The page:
June is Black Music Month, so show some real appreciation
Whether it’s Sly and the Family Stone’s reminder that we’re all “Everyday People,” or Aretha telling us it’s all about R-E-S-P-E-C-T, music makes any day better. As we celebrate Black Music this month, please join me in a round of applause for the soundtrack of our lives.
Black Music Appreciation Month rolls around every June and I’m grateful to President Jimmy Carter who named it such. I figure we owe Smokey Robinson, Stevie Wonder, Lionel Richie, and dozens of other songwriters a huge debt for the classic songs they’ve written that make us smile and remember whenever we hear them.
In an all-star tribute to Lionel Richie a couple of years back, country music stars “covered” some of his best-known hits and they sounded as wonderful with a little twang as they did when he performed them himself. No matter the genre, there’s a song for every celebration or mood.
In the movie “Cadillac Records” a story about Chicago’s Chess label which helped popularize the blues and Rock N’ Roll, we see the trials and tribulations of legends like Howlin’ Wolf, Muddy Waters, Chuck Berry, Little Walter, and Etta James. The label’s owner encouraged the singers to sing the blues, not live them. This was good advice, but the general consensus is you have to experience music to fully “get” it.
Growing up in the South, I listened to whatever came on Nashville’s megawatt station, WLAC, and Memphis’ WDIA. I remember WLAC’s legendary announcers and record specials. We’d listen to the music and save our okra picking and cotton chopping money so we could buy a “special” collection of five or six 45s that would come by mail C.O.D. (cash on delivery).
We could hardly keep our minds on the tasks at hand while waiting for the mailman to honk his horn to signal the package had arrived. We’d enjoy the five good records and ignore the dud that was always included. We danced until we dropped listening to Earth, Wind & Fire, The Temptations, Supremes, Martha and the Vandellas, and others.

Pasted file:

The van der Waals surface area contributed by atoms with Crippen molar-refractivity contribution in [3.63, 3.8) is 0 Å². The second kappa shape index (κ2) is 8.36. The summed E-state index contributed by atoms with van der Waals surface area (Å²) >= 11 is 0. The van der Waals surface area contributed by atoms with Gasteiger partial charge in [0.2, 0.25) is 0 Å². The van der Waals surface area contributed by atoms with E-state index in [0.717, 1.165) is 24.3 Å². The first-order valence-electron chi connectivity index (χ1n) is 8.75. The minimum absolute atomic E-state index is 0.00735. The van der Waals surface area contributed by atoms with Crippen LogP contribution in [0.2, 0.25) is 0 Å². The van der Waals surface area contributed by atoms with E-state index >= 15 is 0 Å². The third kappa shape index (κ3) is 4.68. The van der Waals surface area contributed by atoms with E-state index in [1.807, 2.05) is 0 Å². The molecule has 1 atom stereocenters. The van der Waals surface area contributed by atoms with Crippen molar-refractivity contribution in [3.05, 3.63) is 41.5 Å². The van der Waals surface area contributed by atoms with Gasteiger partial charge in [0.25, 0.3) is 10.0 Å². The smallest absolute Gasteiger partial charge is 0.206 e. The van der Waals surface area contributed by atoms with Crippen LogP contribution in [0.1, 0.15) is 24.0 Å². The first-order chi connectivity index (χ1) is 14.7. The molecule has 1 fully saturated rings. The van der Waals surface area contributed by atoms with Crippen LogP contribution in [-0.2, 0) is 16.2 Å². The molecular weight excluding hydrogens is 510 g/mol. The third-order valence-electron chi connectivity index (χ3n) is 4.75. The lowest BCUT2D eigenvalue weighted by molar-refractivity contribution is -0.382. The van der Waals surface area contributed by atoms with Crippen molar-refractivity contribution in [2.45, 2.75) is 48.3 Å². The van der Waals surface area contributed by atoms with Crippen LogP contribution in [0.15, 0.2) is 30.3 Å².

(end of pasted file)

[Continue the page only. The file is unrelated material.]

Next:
I planned to marry that cutie Jermaine Jackson of the Jackson Five, but he ran off and married Berry Gordy’s daughter and broke my heart. We recall major dates/milestones with the music—where we were, what we were doing, who we were with–I remember where I was when Otis Redding was killed in 1967 and what I was doing the Sunday Marvin Gaye died.
To reflect on and salute Black music and the artists and professionals who created it—producers, musicians, promoters, station owners, etc.—is as important today as it was 42 years ago when President Carter started it. Whether you feel like dancing fast, slow, or in between, there’s Black music to accompany you. If you’re lonely and it’s another Saturday night and you just got paid, Sam Cooke’s got something with your name on it.
Black Church music continues to evolve and prompt conversations about instruments, praise and worship, classic hymns, A cappella, or choirs–and which we like best. Whether it’s superstars Andre Crouch, Mahalia Jackson, Kirk Franklin, CeCe Winans, or longtime gospel host Dr. Bobby Jones, we cherish them and are grateful for the precious gift they share with us.
Black music is a soul offering, that perfect tune that gets stuck in your head all day and lifts your spirit like Bobby McFerrin’s “Don’t Worry, Be Happy.” Your favorites are probably my favorites, and even if they’re not, turn up the volume, hit the repeat button, and make it a great day.
Who is your favorite musician, album or song? Share your favorites on Twitter and Facebook at #drbondhopson. I’m all ears!
Looking for inspiration, empowerment, uplift, straight talk, an encouraging word to brighten your day? You’ve arrived! Meet Dr. Cynthia Ann Bond Hopson, best-selling author, educator, inspirational speaker, sistergirl–she’s all that and more. All the way from Stanton, TN (you can’t get there from here) to 50 states, six continents and everything in between, she’s wise, witty and altogether wonderful. She enthusiastically invites you to slow down, sit a spell, and share a giggle or two.